2 Clinical need and practice

The problem addressed

2.1 The purpose of this assessment is to evaluate the clinical and cost effectiveness of using multiple frequency bioimpedance devices to monitor the hydration status of a person with chronic kidney disease who is having either haemodialysis or peritoneal dialysis treatment.

2.2 Dialysis is used to replace renal function in people with severe chronic kidney disease, including removing excess fluid from the blood. It is important that a correct volume of fluid is removed; removing too little will result in the person becoming overhydrated and may lead to oedema, increased blood pressure and an increased risk of cardiovascular events. Alternatively, if too much fluid is removed during dialysis the person will become underhydrated, which can result in the loss of residual renal function and an increased incidence of symptoms such as cramps, nausea and dizziness.

2.3 In current practice, the fluid status of a person on dialysis is usually determined by clinical assessment, taking into account clinical features and symptoms that suggest overhydration or underhydration. People who are over or underhydrated are often asymptomatic, so clinical assessment may not identify this. Multiple frequency bioimpedance devices give an objective assessment of a person's fluid status which, when used with clinical assessment, may help make decisions about the amount of fluid to remove in dialysis. Using the devices may help reduce the incidence of overhydration or underhydration and their associated clinical consequences.

The condition

Chronic kidney disease and dialysis

2.4 Chronic kidney disease can be categorised into 5 stages of severity, in accordance with NICE's clinical guideline on chronic kidney disease. If chronic kidney disease progresses to the most severe stage (stageĀ 5), kidney failure occurs and renal replacement therapy (transplantation or dialysis) is needed for survival.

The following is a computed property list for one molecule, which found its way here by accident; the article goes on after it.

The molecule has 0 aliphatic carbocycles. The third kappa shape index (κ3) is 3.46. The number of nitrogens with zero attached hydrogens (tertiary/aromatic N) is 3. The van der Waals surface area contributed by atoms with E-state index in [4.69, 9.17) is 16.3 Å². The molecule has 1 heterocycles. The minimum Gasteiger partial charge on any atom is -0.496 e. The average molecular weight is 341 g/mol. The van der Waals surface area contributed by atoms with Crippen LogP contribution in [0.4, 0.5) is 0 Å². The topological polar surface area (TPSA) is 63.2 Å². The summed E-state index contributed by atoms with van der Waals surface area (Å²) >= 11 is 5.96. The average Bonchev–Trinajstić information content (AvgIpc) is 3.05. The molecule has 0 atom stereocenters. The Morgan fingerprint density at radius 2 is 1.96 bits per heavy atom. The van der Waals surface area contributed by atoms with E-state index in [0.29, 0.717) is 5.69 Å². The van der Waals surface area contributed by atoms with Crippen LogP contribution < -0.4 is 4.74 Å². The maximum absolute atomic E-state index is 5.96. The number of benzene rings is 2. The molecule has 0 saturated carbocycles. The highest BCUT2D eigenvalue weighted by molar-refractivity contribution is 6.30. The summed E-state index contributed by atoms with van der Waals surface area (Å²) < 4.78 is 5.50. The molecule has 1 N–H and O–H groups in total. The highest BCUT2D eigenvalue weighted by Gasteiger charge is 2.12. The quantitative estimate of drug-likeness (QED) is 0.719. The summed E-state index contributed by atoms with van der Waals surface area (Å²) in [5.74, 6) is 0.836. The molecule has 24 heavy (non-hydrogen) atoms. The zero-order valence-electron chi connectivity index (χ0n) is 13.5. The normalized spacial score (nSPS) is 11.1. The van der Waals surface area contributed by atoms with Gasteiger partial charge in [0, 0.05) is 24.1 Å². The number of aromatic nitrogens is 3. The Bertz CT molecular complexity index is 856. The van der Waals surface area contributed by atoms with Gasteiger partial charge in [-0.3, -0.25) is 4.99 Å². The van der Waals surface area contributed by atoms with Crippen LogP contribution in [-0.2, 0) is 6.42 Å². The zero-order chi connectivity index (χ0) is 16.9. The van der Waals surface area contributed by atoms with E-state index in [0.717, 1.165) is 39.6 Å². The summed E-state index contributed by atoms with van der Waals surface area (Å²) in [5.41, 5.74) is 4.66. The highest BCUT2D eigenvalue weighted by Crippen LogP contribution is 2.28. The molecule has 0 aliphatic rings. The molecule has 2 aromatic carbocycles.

2.5 Dialysis replicates many of the functions of a healthy kidney, for example, filtering waste products and excess water from the blood, and is available in 2 types: haemodialysis and peritoneal dialysis. When used as longer-term renal replacement therapy, dialysis can be delivered in an outpatient setting or at home (see NICE's technology appraisal guidance on home compared with hospital haemodialysis for patients with end-stage renal failure).

The diagnostic and care pathways

Management of chronic kidney disease

2.6 The management of chronic kidney disease and renal replacement therapy is described in NICE's guidelines on chronic kidney disease, peritoneal dialysis, anaemia management in chronic kidney disease and hyperphosphatemia management in chronic kidney disease.

Determining fluid volumes to remove by dialysis

2.7 One of the main aims of dialysis is to remove fluid which builds up because of reduced renal function. Determining the volume of fluid to be removed by dialysis involves identifying a target weight for a person. This is often defined as how much a person should weigh at the end of a haemodialysis session or, for people who have peritoneal dialysis, how much they should weigh in the morning. Comparing a person's current and target weight helps to decide the amount of fluid to be removed during dialysis.

2.8 Assessing fluid status to set, or adjust, a person's target dialysis weight is usually based on clinical judgement and identifying symptoms of over or underhydration. Clinical parameters assessed include blood pressure, the presence of oedema, weight and any intradialytic or interdialytic symptoms that could suggest overhydration or underhydration (such as cramps, fatigue or nausea). Identification of a person's first target weight often involves gradually reducing a person's post-dialysis weight over successive dialysis sessions until it is as low as can be tolerated.

  • National Institute for Health and Care Excellence (NICE)